WASHINGTON ― House Democrats have filed a stopgap spending measure to avoid a government shutdown and keep the Department of Defense and other federal agencies operating through Dec. 11.

The continuing resolution would allow the Navy to begin detailed design and construction work on two Columbia-class ballistic missile submarines, but leaves out White House requests for Space Force and nuclear weapons programs.

The bill would also extend the window for reimbursing government contractors for costs related to COVID-19 through Dec. 11. Trade groups had urged lawmakers for an extension as the pandemic has, for defense firms, created weapons program slowdowns, temporary factory closures and cash flow problems, particularly for smaller companies.

The CR, expected to be taken up by the House this week, was released Monday by the House Appropriations Committee.

In addition to the $1.6 billion for the Columbia-class sub, the bill would bar the Pentagon from launching new start programs, and omits funding for several so-called anomalies the Trump administration requested.

Without congressional intervention, the Navy would not have the money or authorization to begin work on the boats the sea service announced in June as part of a planned $10.4 billion contract with General Dynamics Electric Boat.

The bill comes amid weeks of stalled negotiations on a new pandemic relief bill, but lead lawmakers have committed to reaching an agreement to avoid a government shutdown. While some Democrats sought a CR that would last into early 2021, party leaders offered a bill whose December deadline aligned with what Republicans wanted.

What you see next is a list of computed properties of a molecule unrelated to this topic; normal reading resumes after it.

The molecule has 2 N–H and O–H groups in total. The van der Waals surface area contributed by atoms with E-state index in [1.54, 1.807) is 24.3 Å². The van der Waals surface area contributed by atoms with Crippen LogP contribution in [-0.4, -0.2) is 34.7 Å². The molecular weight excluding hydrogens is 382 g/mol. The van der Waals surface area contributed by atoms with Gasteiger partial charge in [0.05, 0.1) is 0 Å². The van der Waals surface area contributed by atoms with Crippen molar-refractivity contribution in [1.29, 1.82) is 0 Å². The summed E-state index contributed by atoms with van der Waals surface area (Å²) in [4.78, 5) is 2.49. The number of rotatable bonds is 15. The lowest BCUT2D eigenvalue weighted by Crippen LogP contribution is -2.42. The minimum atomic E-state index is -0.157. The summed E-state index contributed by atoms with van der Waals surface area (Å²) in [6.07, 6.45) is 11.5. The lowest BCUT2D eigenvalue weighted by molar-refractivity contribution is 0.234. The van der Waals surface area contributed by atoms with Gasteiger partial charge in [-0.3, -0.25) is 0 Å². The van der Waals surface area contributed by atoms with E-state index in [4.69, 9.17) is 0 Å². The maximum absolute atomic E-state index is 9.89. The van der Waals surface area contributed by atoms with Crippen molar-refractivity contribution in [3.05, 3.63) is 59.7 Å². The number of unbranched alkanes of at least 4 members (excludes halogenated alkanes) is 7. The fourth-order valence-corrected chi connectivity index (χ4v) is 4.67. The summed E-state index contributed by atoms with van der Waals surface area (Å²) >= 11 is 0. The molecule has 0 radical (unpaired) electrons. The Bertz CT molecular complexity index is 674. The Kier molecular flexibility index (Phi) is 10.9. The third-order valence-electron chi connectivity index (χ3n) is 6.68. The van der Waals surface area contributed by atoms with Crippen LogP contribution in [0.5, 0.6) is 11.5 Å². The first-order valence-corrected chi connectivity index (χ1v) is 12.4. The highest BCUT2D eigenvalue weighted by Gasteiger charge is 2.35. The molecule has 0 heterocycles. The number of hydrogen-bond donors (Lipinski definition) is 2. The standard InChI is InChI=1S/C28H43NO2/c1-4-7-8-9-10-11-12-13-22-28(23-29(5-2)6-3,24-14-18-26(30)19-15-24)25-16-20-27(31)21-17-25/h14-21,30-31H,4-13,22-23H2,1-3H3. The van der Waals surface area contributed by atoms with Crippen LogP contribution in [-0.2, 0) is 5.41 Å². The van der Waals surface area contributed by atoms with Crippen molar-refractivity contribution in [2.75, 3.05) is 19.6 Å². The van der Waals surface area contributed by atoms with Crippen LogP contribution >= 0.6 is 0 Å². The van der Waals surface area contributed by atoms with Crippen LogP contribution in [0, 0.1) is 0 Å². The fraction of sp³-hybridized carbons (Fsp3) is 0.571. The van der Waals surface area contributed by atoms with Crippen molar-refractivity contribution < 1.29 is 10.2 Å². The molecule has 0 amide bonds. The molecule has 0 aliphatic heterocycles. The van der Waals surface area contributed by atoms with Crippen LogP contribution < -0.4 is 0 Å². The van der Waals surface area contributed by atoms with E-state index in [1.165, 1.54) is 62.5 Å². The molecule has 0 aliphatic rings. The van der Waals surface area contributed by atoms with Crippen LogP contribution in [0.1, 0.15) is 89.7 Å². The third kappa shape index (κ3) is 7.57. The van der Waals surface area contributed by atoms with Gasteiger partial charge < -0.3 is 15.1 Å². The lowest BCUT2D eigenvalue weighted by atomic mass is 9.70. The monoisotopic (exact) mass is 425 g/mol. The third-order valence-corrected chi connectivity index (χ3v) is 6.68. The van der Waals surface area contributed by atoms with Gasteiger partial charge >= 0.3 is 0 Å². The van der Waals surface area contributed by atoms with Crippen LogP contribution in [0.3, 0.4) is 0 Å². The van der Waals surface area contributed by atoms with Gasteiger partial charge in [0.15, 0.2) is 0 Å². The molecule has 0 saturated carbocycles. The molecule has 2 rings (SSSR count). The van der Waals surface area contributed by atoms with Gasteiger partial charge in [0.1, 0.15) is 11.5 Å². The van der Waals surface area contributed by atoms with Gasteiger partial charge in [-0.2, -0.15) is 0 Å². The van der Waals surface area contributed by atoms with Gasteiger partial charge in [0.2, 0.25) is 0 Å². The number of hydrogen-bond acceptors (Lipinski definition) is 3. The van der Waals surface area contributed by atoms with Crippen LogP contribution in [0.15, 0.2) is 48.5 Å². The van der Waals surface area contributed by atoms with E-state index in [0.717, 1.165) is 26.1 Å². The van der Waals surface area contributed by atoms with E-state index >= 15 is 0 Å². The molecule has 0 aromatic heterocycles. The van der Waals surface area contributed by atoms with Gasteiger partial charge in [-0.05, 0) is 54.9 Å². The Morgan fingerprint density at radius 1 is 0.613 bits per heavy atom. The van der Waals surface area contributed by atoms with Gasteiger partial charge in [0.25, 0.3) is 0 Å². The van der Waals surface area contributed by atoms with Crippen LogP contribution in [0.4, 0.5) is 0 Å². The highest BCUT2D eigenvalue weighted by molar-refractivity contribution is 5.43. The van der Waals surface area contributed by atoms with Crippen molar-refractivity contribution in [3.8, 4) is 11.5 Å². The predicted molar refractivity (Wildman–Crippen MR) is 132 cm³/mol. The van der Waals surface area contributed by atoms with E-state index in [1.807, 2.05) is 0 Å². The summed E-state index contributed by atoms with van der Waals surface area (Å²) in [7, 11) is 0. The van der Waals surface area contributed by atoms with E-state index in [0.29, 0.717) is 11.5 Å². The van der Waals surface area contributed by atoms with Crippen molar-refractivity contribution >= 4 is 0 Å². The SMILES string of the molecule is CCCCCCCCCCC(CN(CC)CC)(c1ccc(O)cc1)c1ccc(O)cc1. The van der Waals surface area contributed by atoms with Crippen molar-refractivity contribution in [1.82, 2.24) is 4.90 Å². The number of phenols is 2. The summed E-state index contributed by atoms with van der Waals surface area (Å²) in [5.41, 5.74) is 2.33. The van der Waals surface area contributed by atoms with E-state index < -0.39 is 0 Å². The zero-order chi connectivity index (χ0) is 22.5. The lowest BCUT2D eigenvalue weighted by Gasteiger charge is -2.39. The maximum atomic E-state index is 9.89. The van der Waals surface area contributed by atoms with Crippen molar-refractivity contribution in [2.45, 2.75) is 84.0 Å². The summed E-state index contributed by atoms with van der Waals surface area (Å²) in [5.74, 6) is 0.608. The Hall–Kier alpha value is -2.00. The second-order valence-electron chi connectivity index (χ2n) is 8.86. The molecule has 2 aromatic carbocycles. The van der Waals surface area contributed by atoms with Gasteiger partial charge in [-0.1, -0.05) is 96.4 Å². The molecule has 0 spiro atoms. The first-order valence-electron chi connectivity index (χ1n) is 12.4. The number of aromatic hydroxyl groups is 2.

Defense officials and industry leaders had said they preferred a shorter continuing resolution, because they cannot start new programs or increase spending on existing priorities under the restrictions from previous fiscal year funding.

Still, Senate Majority leader Mitch McConnell, R-Ky., immediately rejected the House proposal in a tweet: “House Democrats' rough draft of a government funding bill shamefully leaves out key relief and support that American farmers need. This is no time to add insult to injury and defund help for farmers and rural America.”

Failing to pass a CR would mean a government shutdown ahead of the Nov. 3 elections. Funding expires for the federal government on Sept. 30, the end of fiscal 2020.

With there bill’s release, House Democrats blamed Republicans, who control the Senate, for not passing appropriations bills as the Democrat-led House did earlier in the year.

“While the House did its job and passed bills funding nearly every government agency, Senate Republicans did not even begin the appropriations process. Because of their irresponsibility, a continuing resolution is sadly necessary,” said House Appropriations Committee Chairwoman Nita Lowey, D-N.Y.

“This clean continuing resolution keeps government open while giving Congress additional time to negotiate annual appropriations bills that will invest for the people.”